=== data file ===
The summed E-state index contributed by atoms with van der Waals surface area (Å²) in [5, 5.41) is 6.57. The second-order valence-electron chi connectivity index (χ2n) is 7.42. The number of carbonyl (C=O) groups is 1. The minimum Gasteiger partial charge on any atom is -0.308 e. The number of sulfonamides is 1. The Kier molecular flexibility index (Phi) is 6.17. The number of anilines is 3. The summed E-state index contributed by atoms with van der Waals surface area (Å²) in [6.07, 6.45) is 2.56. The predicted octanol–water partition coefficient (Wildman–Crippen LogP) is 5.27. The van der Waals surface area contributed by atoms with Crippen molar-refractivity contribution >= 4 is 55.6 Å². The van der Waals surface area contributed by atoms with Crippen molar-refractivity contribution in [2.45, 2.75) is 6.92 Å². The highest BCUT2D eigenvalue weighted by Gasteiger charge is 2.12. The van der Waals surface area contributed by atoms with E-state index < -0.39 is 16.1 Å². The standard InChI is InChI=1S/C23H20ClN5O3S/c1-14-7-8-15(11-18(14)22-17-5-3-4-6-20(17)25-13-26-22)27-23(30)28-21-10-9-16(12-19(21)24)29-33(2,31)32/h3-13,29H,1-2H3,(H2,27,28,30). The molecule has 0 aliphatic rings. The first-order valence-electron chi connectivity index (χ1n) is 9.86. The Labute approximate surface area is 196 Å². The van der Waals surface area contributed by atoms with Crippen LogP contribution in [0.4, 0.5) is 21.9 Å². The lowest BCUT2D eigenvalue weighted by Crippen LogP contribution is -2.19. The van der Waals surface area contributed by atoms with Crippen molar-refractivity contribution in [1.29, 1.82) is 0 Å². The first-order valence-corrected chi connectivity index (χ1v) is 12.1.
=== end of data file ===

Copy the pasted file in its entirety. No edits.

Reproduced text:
The summed E-state index contributed by atoms with van der Waals surface area (Å²) in [5, 5.41) is 6.57. The second-order valence-electron chi connectivity index (χ2n) is 7.42. The number of carbonyl (C=O) groups is 1. The minimum Gasteiger partial charge on any atom is -0.308 e. The number of sulfonamides is 1. The Kier molecular flexibility index (Phi) is 6.17. The number of anilines is 3. The summed E-state index contributed by atoms with van der Waals surface area (Å²) in [6.07, 6.45) is 2.56. The predicted octanol–water partition coefficient (Wildman–Crippen LogP) is 5.27. The van der Waals surface area contributed by atoms with Crippen molar-refractivity contribution >= 4 is 55.6 Å². The van der Waals surface area contributed by atoms with Crippen molar-refractivity contribution in [2.45, 2.75) is 6.92 Å². The highest BCUT2D eigenvalue weighted by Gasteiger charge is 2.12. The van der Waals surface area contributed by atoms with E-state index < -0.39 is 16.1 Å². The standard InChI is InChI=1S/C23H20ClN5O3S/c1-14-7-8-15(11-18(14)22-17-5-3-4-6-20(17)25-13-26-22)27-23(30)28-21-10-9-16(12-19(21)24)29-33(2,31)32/h3-13,29H,1-2H3,(H2,27,28,30). The molecule has 0 aliphatic rings. The first-order valence-electron chi connectivity index (χ1n) is 9.86. The Labute approximate surface area is 196 Å². The van der Waals surface area contributed by atoms with Crippen LogP contribution in [0.4, 0.5) is 21.9 Å². The lowest BCUT2D eigenvalue weighted by Crippen LogP contribution is -2.19. The van der Waals surface area contributed by atoms with Crippen molar-refractivity contribution in [1.29, 1.82) is 0 Å². The first-order valence-corrected chi connectivity index (χ1v) is 12.1.